So no, I’m not saying that I no longer believe we need a grocery store chain in this city because we absolutely do. Mom and Pops can’t fill the gap, black-owned can’t fill the gap, and Urban Farming can’t fill the gap either. But what Urban Farming can  do is to help rebuild the city by helping to replace death, destruction and emptiness with food, hope, and community. This kind of vision goes a long way, and even when a chain does finally return to Detroit, projects like Urban Farming will continue to be a critical component of the ongoing process of rebuilding and re-imagining this city.  I truly believe that when you have fallen to the economic depths of where Detroit is right now, it will be the new day creativity, the energy, and the hell-let’s-just-try-it attitude of urban farmers such as Taja Sevelle, combined with the wisdom-guided direction of urban warriors such as Grace Lee Boggs  that will be what brings this city back.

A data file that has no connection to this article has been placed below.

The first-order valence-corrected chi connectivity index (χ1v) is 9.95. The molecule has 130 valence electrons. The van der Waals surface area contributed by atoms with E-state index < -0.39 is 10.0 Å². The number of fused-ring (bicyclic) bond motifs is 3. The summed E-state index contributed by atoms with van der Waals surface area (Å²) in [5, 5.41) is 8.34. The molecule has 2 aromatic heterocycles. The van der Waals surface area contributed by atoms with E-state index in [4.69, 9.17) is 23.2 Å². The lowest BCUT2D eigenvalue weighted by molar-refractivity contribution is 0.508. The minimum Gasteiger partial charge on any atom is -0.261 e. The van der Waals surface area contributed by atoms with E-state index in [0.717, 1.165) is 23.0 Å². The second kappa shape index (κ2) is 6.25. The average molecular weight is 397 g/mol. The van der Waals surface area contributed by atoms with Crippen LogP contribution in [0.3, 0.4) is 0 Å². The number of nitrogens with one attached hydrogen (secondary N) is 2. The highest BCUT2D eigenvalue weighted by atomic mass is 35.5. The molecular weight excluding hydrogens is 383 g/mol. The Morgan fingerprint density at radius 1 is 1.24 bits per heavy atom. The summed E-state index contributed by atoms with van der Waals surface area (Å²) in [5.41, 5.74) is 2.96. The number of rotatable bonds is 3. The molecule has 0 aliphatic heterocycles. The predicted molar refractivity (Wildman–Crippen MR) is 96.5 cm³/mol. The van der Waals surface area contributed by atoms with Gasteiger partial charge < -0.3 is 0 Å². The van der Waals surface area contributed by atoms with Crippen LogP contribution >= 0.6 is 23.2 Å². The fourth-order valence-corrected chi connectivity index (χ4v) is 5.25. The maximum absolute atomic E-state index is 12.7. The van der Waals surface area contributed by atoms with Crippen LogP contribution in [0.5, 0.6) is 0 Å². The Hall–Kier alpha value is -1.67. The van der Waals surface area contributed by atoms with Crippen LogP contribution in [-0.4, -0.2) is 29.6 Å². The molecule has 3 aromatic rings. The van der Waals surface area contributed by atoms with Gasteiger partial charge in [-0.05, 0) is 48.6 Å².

Because, at the the end of the day when you’ve spent everything else, rampant creativity and determination are what kicks in to save the day.

“And I think that we’re reaching another stage, where we have to see the question of justice in terms of how do we rebuild our communities, how do we restore our people, how do we as Americans with this terrible crisis that we’re in now, not only in our cities but across the world, how do we become human beings, how do we take another leap in our evolution as human beings.”  

SHAMELESS PLUG FOR MY WIFE: http://thedspotredeux.blogspot.com/

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~ by Keith A. Owens on August 17, 2007.